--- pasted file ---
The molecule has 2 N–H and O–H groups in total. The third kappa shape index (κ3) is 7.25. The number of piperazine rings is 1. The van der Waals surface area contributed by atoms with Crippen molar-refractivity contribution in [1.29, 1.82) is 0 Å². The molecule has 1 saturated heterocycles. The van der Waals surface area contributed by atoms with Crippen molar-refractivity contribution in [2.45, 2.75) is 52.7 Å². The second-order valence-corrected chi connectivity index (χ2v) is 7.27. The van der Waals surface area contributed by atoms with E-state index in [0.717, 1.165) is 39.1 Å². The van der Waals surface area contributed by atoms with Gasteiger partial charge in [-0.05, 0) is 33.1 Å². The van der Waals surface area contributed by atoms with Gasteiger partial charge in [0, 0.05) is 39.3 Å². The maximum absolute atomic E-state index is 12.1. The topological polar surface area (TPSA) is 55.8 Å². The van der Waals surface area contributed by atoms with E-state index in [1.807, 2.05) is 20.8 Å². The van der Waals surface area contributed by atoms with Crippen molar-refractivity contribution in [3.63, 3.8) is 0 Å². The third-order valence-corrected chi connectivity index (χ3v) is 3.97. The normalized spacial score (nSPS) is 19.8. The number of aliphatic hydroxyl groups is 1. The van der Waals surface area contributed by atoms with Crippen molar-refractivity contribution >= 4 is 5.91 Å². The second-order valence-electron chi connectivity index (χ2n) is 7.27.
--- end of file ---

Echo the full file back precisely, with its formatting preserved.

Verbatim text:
The molecule has 2 N–H and O–H groups in total. The third kappa shape index (κ3) is 7.25. The number of piperazine rings is 1. The van der Waals surface area contributed by atoms with Crippen molar-refractivity contribution in [1.29, 1.82) is 0 Å². The molecule has 1 saturated heterocycles. The van der Waals surface area contributed by atoms with Crippen molar-refractivity contribution in [2.45, 2.75) is 52.7 Å². The second-order valence-corrected chi connectivity index (χ2v) is 7.27. The van der Waals surface area contributed by atoms with E-state index in [0.717, 1.165) is 39.1 Å². The van der Waals surface area contributed by atoms with Gasteiger partial charge in [-0.05, 0) is 33.1 Å². The van der Waals surface area contributed by atoms with Gasteiger partial charge in [0, 0.05) is 39.3 Å². The maximum absolute atomic E-state index is 12.1. The topological polar surface area (TPSA) is 55.8 Å². The van der Waals surface area contributed by atoms with E-state index in [1.807, 2.05) is 20.8 Å². The van der Waals surface area contributed by atoms with Crippen molar-refractivity contribution in [3.63, 3.8) is 0 Å². The third-order valence-corrected chi connectivity index (χ3v) is 3.97. The normalized spacial score (nSPS) is 19.8. The number of aliphatic hydroxyl groups is 1. The van der Waals surface area contributed by atoms with Crippen molar-refractivity contribution >= 4 is 5.91 Å². The second-order valence-electron chi connectivity index (χ2n) is 7.27.